The press in not liberated, however, from amenability to law generally. For example, newspaper publishers and press associations are subject to the National Labor Relations Act, 29 U.S.C.A. § 151 et seq.,
the Fair Labor Standards Act, 29 U.S.C.A. § 201 et seq.,
and the Antitrust laws, 15 U.S.C.A. § 1 et seq.
the liberty of the press does not include any legal right of securing assistance from public officials in procuring information that it is desired to print. It does not comprise any alleged right of access to material not available to others, any more than it would include the privilege of attending closed meetings at which news of interest might possibly be gathered.
It is a useful device for testing the cogency and soundness of an argument to endeavor to apply it to extreme supposititious cases and determine its possible effect an them. Thus, it would hardly be argued that the press, in exercising its Constitutional privilege, may insist on the admission of its representatives to meetings and conferences that are not open to the public, such as, for example, executive sessions of Congressional committees, meetings of the President's cabinet, conferences of judges in deciding cases that have been argued before them, as well as other similar groups. Similarly, it would hardly be urged that the press is entitled to access to written material that the law does not regard as being automatically open to public inspection, such as, for example, staff reports submitted to Congressional Committees, until the latter choose to release them; letters to the President from his advisers, unless he sees fit to make them public; memoranda written by personnel of executive departments to their superiors; or drafts of contemplated or tentative opinions of members of the judiciary until they take final form and are publicly handed down. Numerous other instances of a similar nature may be cited at length.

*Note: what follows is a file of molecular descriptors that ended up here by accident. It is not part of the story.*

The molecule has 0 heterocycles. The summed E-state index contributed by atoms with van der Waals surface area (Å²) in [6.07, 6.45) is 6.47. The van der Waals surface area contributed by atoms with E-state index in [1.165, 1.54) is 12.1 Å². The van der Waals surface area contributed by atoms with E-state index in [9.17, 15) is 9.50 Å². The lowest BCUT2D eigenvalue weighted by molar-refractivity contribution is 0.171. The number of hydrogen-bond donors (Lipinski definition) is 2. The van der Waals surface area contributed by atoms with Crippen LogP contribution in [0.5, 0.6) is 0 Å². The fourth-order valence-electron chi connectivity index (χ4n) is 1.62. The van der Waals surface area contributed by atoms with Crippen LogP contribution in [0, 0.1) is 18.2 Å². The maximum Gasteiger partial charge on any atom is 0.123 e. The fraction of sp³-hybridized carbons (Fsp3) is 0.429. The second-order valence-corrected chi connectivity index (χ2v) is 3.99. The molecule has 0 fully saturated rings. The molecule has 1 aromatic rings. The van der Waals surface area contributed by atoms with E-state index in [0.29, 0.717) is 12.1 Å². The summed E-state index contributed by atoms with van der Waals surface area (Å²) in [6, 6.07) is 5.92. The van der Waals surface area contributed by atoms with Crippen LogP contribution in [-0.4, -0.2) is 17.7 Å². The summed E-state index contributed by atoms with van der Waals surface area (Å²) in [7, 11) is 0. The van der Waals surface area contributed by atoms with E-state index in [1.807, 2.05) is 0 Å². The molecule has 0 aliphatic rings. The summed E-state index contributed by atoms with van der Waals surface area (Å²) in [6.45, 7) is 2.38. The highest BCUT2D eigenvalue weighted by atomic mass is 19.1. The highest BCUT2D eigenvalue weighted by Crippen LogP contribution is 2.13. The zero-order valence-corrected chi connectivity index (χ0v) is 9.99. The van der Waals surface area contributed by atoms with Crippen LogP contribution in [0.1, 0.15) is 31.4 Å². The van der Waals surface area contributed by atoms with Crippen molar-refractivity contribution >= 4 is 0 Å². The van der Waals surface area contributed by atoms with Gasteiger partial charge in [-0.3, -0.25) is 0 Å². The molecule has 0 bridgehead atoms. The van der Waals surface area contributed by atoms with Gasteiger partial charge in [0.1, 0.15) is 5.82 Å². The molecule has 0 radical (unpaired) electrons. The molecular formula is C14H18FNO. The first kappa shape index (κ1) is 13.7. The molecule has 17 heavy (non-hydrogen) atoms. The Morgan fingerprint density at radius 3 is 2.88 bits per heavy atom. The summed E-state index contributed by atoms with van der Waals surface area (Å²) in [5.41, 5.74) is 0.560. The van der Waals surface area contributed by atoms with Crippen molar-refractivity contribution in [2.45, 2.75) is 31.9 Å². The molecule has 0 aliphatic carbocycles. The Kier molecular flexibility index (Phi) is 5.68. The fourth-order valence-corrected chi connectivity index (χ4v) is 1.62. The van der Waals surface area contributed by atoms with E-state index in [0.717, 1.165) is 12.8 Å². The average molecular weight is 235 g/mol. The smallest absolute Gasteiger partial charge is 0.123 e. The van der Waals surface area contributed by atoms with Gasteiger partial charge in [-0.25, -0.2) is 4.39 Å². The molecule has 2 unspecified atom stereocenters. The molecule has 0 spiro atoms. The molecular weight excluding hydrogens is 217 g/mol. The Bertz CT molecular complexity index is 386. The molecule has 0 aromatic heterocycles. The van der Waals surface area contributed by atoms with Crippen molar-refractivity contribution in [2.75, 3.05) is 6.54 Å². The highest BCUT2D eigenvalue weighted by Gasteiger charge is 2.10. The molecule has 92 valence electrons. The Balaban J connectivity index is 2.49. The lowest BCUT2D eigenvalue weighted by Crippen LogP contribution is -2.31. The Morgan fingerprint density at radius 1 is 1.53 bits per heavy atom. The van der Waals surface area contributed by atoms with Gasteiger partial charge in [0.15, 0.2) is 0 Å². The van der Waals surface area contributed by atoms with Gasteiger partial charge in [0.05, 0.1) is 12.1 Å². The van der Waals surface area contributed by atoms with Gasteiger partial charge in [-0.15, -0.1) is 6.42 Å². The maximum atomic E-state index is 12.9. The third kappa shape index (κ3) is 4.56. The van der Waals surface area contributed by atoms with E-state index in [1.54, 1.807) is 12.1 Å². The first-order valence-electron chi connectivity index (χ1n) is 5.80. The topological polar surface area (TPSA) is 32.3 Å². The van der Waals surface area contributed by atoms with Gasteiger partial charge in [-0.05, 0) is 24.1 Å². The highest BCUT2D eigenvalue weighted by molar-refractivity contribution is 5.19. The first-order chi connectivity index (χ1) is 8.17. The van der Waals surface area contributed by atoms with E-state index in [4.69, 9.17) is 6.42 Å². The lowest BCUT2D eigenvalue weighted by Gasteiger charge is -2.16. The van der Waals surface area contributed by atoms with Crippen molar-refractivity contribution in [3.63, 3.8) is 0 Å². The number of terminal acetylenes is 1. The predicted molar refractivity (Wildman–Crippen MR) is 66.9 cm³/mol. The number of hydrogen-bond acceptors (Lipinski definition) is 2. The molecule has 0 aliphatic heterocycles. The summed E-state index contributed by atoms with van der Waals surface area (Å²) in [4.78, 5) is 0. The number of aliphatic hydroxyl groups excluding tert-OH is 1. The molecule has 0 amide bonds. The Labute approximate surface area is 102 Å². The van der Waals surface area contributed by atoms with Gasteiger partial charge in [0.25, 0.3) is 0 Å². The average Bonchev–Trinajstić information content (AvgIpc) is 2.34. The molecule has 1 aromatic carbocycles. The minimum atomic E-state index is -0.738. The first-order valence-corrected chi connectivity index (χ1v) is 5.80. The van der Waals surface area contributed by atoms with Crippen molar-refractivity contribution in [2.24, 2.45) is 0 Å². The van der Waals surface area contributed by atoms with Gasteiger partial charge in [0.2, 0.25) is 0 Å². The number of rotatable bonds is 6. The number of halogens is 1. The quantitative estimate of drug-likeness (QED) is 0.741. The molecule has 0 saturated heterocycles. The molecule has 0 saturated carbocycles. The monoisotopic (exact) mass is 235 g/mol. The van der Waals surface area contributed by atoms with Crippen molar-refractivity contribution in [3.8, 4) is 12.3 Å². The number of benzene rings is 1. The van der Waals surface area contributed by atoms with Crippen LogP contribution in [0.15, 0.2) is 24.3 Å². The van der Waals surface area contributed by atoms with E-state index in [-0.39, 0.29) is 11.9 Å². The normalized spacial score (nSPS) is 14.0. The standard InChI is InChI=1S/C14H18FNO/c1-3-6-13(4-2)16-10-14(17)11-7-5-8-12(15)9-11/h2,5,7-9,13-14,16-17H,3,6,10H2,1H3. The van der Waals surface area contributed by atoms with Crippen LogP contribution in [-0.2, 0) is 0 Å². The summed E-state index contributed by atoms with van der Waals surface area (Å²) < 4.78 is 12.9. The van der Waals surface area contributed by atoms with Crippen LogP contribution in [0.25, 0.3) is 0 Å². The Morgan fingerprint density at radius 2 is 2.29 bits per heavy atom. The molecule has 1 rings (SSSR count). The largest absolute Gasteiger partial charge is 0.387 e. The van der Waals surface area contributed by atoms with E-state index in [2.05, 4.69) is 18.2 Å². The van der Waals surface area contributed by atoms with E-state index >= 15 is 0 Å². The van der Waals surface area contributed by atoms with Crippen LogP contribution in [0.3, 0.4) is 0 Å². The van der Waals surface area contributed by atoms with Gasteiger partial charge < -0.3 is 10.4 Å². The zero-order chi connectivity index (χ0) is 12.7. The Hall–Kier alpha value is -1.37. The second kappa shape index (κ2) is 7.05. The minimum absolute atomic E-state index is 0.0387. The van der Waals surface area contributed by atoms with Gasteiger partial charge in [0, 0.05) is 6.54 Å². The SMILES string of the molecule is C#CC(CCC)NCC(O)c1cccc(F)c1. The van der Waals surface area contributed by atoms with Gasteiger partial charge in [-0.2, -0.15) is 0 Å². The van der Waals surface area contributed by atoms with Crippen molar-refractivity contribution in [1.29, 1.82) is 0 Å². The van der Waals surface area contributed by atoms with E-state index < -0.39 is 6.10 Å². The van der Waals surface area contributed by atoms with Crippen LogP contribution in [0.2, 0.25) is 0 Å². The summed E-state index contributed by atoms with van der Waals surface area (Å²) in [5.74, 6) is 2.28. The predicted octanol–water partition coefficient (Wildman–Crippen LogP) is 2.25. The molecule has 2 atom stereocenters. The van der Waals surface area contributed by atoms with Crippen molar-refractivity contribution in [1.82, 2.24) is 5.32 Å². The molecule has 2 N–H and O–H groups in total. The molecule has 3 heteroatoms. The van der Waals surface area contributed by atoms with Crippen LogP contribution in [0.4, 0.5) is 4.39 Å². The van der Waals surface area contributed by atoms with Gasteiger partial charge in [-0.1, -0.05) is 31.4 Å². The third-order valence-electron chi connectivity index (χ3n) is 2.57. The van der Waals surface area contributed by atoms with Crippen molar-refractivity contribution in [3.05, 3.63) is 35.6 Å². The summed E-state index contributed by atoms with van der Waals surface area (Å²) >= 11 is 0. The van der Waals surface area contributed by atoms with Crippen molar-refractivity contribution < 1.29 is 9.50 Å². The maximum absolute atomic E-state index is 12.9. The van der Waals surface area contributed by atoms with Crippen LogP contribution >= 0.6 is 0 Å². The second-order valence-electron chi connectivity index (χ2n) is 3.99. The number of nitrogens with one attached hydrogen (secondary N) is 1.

The conclusion is inevitable that the Constitutional privilege of freedom of the press does not include a right on the part of representatives of the press to inspect documents not open to members of the public generally.
The second basis on which the plaintiff urges that the defendants have invaded his Constitutional rights is that their refusal constitutes an interference with his right to pursue his occupation and, therefore, is a deprivation of a property right without due process of law. Manifestly, the defendants have done nothing to obstruct affirmatively the plaintiff's pursuit of his chosen calling. The most that can be said is that they have declined to aid him to see documents which Congress has not seen fit to make accessible to the public. Much that has been just said in regard to the Constitutional freedom of the press is equally applicable here. The conclusion is inescapable that there is no basis for the contention that there has been any unlawful interference with the plaintiff's Constitutional right to pursue his vocation.
In the light of the foregoing considerations the court is of the opinion that the plaintiff has no legal right to insist on seeing the records that he desires to inspect and that, consequently, the complaint does not state a claim on which relief may be granted.
Motion to dismiss the complaint is granted.